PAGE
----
In 1916 the Sociedad Ornitológica del Plata was founded by a small group of visionaries. Today it counts 3,000 members and works on over 1,000 species. Hernan Casañas, CEO of the organization, reflects on a century of conservation work. A century ago, on July 28 1916, the Sociedad Ornitológica del Plata was born. Leading researchers and naturalists of the time, including the great writer and ornithologist William Hudson, founded the first environmental NGO of Latin America. Today, its name is Aves Argentinas, Latin America’s oldest environmental organisation and BirdLife Partner: here.

‘Fallow deer killed illegally’

This video says about itself:

Fallow Deer Rut – The Bucks are Back in Town!

8 October 2013

Simon King watches the bucks strut their stuff in the New Forest in southern England, chasing the does and scrapping with their foes!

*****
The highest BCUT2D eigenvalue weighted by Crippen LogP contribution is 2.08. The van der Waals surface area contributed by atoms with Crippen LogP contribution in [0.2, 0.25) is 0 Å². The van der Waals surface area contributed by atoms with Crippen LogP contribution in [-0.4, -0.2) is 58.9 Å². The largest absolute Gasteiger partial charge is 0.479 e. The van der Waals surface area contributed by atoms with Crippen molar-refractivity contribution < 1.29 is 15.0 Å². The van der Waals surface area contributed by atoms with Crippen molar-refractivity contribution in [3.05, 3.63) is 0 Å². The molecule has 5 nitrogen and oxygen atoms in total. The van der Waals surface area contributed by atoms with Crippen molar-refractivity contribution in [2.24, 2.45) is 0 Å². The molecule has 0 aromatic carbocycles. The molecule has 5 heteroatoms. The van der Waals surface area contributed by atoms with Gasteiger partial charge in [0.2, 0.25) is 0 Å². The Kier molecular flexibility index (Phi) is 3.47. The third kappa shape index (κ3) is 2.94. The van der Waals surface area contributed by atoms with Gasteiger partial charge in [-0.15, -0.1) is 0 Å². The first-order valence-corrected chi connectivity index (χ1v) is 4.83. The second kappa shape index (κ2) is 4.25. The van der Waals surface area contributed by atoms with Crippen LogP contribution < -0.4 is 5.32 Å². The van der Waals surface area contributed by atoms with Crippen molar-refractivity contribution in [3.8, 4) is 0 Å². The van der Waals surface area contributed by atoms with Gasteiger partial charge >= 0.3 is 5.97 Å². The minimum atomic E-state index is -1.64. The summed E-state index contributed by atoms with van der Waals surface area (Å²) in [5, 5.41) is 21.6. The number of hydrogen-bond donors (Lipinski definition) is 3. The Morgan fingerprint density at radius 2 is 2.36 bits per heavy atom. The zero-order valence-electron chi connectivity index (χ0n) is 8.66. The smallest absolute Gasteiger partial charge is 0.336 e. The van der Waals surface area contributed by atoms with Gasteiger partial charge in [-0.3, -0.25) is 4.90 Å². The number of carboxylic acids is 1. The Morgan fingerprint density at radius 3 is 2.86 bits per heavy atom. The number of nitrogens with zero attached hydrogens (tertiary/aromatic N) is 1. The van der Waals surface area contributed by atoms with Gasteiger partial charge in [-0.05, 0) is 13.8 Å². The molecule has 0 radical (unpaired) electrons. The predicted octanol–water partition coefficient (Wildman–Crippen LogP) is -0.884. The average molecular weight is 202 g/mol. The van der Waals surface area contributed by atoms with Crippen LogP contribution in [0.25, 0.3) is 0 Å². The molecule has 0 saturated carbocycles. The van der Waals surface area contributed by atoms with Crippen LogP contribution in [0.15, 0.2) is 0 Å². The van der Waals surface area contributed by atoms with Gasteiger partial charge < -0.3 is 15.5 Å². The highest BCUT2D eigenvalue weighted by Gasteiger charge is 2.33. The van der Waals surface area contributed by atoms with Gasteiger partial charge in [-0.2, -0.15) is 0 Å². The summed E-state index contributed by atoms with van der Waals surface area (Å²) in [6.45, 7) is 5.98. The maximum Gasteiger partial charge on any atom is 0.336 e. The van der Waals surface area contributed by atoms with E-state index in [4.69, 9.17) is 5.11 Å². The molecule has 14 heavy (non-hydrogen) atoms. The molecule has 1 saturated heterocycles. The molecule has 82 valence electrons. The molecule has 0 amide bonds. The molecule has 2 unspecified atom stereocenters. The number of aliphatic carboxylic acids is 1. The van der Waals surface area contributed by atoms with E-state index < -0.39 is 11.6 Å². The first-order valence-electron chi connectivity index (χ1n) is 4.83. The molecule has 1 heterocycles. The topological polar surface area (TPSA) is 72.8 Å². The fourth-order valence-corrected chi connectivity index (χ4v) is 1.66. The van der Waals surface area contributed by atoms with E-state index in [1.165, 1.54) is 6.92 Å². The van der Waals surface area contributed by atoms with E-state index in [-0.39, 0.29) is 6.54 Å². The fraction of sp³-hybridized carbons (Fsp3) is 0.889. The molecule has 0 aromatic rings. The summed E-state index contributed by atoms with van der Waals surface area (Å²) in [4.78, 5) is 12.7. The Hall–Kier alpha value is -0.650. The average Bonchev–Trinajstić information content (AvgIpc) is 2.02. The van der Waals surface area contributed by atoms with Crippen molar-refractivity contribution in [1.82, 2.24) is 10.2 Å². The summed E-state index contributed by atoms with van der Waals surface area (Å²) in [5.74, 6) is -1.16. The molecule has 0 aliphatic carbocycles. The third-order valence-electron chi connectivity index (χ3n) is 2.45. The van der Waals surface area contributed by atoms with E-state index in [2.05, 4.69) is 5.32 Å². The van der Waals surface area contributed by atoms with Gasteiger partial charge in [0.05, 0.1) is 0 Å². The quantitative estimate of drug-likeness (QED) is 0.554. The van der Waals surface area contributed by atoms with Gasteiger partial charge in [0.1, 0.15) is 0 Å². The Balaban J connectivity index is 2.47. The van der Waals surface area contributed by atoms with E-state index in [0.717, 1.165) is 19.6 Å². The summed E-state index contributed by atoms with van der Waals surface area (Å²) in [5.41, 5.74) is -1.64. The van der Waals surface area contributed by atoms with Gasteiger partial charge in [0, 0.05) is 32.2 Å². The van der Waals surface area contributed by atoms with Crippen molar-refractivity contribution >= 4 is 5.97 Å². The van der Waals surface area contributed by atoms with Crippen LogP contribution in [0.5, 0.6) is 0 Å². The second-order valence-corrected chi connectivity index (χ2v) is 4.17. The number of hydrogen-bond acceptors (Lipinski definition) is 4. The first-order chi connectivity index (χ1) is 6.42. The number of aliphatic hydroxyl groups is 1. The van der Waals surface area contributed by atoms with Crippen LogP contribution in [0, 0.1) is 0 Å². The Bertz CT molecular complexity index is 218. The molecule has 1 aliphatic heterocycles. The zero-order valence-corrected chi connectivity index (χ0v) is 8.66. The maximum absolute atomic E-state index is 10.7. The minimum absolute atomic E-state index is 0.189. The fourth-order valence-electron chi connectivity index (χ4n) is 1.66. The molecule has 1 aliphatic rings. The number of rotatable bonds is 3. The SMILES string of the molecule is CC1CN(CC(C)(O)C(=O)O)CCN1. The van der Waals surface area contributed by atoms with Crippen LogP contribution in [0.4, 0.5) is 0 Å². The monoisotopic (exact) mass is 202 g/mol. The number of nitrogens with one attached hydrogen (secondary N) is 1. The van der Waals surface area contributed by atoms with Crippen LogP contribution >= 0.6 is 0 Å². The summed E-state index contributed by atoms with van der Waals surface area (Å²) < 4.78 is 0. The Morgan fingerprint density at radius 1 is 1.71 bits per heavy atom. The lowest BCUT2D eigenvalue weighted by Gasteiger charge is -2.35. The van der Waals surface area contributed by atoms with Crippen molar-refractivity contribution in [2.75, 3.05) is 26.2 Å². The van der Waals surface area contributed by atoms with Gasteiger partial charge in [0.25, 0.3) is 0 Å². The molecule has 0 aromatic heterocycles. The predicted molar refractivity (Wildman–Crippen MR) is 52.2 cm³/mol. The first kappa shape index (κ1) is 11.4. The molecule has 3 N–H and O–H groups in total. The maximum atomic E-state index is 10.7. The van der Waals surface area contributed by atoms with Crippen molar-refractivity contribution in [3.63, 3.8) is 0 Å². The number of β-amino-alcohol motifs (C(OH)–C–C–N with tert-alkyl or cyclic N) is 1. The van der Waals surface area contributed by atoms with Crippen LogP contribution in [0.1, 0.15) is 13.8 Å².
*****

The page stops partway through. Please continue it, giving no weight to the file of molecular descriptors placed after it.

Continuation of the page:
Translated from Dutch NOS TV:

‘Licence to shoot fallow deer in Zeeland was illegal’

Today, 13:17

Zeeland province should not have given permission for shooting fallow deer in two of Zeeland’s nature reserves. This the court decided today, writes regional broadcaster Omroep Zeeland.

According to the court of Zeeland and West-Brabant, the province has not proved that in the nature reserves Manteling Walcheren and Kop van Schouwen there actually are problems for the welfare of the animals in large populations. For other arguments of the provincial authorities there was insufficient evidence, according to the court.

Protected species

Fallow deer are a protected species. In principle, they should not be hunted. Provinces are allowed to grant exemptions for hunting, but that may only happen under certain conditions.

Wild turkey and elk in the USA

This video from the USA says about itself:

24 July 2016

A Wild Turkey can run really fast and probably get away a lot faster than taking a short flight. Not sure what this turkey was running from, but you can see a turkey in full run – rather impressive. On the same day a young elk was also in a hurry.

This was an elk according to the North American definition; not the Eurasian definition.